“I think that’s part of the practice. To be receptive of what arises within you. But you start to notice, there’s cycles. There’s cycles within your practice. There’s a time when you feel like you’re really building, building. Then there’s a time of a little bit breaking down. Hopefully it’s like an upward spiral and sometimes it goes down a little bit, then we build again. But I think when things break down again, it’s an opportunity to build differently. To build more intelligently.” - Laruga Glaser
I'm sure you've noticed that the focus from Ekaminhale is typically more on the "why" to practice rather than the "how". When I sat down with Laruga there was just no way I couldn't ask her how she has such a strong practice. If you don't know what I mean then check out this video that Allessandro and Laruga did called "The Impossible".
To find out her answer to my question plus a ton of other inspiring insights like being in relationship, practicing with low energy watch the video interview No Turning Back Part 2 or keep reading the post. Derick edited out me asking the actual question about a strong practice but it's at the part where she says of all things......Ekam. Inhale.
A Sense of Doubt
So now I've been practicing Ashtanga for about 18 years. In the beginning, it was a lot of enthusiasm, so much enthusiasm. And I still have that. There was a time that I went through, like I was starting to struggle a bit with my practice, like with my energy. Also, there's some things going on with my back. Through the years I have a very temperamental back. Sometimes it's super open and strong, other times it feels really vulnerable and navigating through, that has been interesting.
There was a time when I was doing the practice and I was having a lot of doubt actually. Is it good for me? Is it good for women? You know. And then also you hear the chattering of other people and I did go through a time that I was really doubting the practice but then I still did it like I was still doing it but I was a little skeptical . And when I went to Mysore, it’s so easy to kinda go. It’s like, it’s easier to focus. You’re in this space like everyone else is quite focused. And when my mind and these thoughts started to kind of lessen or the frequency of them started to lessen. I just noticed that my body quite felt better.
Economy of Energy
Before I could really generate the energy and it was like flying out of me and it was just like I’m burning it. I had to learn to keep watch over my energy, how to contain it and I think I’m the type of person that I can really let it drain out of me . Even in day to day to day life, I can really give out my energy a lot and I had to learn to keep watch over it. I learn to acquiesce “Okay, it’s not here. The energy isn’t here to be a hundred percent, to be even at 80%. So let me do what I can, let me soften around it and then let me stop it here for today.” I think that’s part of the practice. To be receptive of what arises within you. But you start to notice, there’s cycles. There’s cycles within your practice. There’s a time when you feel like you’re really building, building. Then there’s a time of a little bit breaking down. Hopefully it’s like an upward spiral and sometimes it goes down a little bit, then we build again. But I think when things break down again, it’s an opportunity to build differently. To build more intelligently.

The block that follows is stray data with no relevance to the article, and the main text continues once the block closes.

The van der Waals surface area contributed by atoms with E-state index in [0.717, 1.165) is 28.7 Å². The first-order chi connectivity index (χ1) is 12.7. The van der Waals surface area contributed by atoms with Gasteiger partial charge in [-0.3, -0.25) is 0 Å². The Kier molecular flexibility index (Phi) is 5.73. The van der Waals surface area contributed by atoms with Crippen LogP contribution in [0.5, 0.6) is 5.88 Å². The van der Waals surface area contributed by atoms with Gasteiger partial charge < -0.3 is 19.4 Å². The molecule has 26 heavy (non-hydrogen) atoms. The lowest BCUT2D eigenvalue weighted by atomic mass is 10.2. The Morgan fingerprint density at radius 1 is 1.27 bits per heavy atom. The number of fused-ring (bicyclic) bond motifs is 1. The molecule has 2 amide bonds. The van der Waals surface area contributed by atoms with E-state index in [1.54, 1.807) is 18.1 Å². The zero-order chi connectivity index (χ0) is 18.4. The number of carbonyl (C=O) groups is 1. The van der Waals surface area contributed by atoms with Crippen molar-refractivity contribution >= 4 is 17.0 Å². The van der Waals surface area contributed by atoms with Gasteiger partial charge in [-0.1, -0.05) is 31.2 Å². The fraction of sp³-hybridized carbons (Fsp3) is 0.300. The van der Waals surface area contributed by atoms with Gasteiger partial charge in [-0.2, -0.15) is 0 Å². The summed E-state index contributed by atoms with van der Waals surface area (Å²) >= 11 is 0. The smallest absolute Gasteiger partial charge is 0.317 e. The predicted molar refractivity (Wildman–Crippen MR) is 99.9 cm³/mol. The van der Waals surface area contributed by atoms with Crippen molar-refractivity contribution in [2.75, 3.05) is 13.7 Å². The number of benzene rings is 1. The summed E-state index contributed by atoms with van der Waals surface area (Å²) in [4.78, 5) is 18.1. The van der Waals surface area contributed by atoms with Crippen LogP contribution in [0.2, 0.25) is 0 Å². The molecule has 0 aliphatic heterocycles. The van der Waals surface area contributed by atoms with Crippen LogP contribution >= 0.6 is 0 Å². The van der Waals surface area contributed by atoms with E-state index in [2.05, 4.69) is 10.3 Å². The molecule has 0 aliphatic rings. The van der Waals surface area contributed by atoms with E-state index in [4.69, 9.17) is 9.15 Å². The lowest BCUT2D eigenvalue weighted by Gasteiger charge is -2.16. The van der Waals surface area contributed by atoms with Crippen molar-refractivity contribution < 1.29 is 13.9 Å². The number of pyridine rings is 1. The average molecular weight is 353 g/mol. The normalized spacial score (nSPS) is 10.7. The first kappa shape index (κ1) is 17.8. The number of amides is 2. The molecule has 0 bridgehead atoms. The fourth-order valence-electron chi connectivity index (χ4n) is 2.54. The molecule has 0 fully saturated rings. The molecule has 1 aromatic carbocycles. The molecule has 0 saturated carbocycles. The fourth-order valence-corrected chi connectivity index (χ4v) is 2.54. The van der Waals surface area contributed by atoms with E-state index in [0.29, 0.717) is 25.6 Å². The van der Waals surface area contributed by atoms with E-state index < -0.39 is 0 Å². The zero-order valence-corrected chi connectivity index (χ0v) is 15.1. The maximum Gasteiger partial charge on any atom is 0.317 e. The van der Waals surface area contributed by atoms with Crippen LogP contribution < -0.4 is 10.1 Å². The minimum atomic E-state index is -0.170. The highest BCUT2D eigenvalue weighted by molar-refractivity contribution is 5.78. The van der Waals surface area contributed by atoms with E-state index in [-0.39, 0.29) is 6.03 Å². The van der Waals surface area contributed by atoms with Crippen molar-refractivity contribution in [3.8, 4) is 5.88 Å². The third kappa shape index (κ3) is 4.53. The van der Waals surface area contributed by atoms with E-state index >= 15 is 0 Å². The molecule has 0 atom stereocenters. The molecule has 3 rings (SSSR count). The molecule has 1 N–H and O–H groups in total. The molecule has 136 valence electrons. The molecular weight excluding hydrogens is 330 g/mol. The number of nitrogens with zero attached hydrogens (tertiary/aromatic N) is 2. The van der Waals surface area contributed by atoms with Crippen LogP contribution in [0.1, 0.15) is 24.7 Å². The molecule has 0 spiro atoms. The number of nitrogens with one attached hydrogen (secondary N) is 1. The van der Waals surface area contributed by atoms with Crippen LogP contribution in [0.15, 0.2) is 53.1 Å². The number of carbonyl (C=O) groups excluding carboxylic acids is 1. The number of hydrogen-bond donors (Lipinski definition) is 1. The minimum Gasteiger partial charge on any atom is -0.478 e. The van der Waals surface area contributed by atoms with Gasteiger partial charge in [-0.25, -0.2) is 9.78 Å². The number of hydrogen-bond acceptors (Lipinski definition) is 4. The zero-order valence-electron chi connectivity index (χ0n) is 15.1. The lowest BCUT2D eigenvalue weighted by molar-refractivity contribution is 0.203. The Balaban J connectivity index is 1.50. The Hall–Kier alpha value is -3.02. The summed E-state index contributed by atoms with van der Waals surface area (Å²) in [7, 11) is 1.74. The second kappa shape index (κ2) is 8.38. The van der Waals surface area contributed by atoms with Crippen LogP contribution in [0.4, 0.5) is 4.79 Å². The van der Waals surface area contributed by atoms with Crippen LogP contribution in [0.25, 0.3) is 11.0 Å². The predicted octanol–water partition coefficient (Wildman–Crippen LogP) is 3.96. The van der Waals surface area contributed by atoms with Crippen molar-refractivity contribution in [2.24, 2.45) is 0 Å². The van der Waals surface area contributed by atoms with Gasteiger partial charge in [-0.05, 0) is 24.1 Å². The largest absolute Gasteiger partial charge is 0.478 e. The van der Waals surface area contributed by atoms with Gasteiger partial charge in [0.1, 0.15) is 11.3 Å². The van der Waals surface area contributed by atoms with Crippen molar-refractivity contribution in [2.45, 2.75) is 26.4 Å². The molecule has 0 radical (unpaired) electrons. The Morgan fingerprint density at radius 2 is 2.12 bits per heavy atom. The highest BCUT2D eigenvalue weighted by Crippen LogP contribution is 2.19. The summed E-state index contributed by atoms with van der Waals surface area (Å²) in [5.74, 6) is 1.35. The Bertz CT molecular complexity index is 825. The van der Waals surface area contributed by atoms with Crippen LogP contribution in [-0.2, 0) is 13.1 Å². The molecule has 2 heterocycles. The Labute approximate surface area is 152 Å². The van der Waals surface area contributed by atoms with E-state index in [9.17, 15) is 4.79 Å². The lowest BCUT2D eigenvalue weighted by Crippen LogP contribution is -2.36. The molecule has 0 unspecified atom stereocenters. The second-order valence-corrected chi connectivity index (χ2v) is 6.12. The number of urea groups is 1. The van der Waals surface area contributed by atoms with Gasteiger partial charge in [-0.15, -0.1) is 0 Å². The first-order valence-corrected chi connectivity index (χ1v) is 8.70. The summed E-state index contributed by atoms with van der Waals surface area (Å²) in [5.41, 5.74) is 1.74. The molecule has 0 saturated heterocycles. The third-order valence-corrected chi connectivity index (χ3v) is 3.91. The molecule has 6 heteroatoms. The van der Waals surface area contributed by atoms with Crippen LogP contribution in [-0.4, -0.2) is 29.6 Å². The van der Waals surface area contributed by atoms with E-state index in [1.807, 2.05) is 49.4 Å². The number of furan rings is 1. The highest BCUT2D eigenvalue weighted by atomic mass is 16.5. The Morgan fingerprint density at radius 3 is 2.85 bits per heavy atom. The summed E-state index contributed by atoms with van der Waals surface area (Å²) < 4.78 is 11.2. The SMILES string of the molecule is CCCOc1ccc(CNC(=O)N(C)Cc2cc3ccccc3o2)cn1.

Building A Strong Practice
"My experience with the practice is every- every part of it matters to me. Even ekam inhale - the first movement to me, I’m just as invested in that very first movement. In the smallest movements that I am in doing a very difficult arm balance. I like to have that sense of unity throughout the whole entire practice. " - Laruga Glaser
Doing the poses and the movements, I like to feel from the tips of my fingers to the very tips of my toes. Just the energy flowing throughout my whole entire body. And when that happens, I feel this sense that something is carrying me. And I even joke to some people that’s why my hair is curly, because it’s engaged, too. There’s definitely many days that I come to my mat that I feel like nothing’s working. And that’s the beauty of the repetition of the Ashtanga yoga practice. You work with these ebbs and flows.
Life Partners in Practice
I think that it’s just we both wanna be as conscious as possible. We’re like any couple. We have our disagreements and we’ve had hard times and we definitely have many good times. But what keeps us united is the fact that we just wanna be conscious and that we really want to deepen, we wanna be spiritually connected so it’s important that when we’re bumping heads, when we have our disagreements that we actually grow from it. That we kind of know where it’s coming from, and we like to investigate on why. That’s a really important part of our process. We do our best, we try our best at it. It’s been a beautiful thing. I really feel that we both have grown quite a bit, practicing this and having this sense of consciousness with each other. Your partner is like a mirror to you, and so many issues can come up. So when you can heal them with someone... ah! It’s amazing! Its amazing how much you can grow together.
Find out more about Laruga like where she is teaching workshops, inspirational blog posts and lots of amazing photos and videos at her website - Larugayoga.com
Also check out her Instagram here
Check out the first part of our interview with Laruga.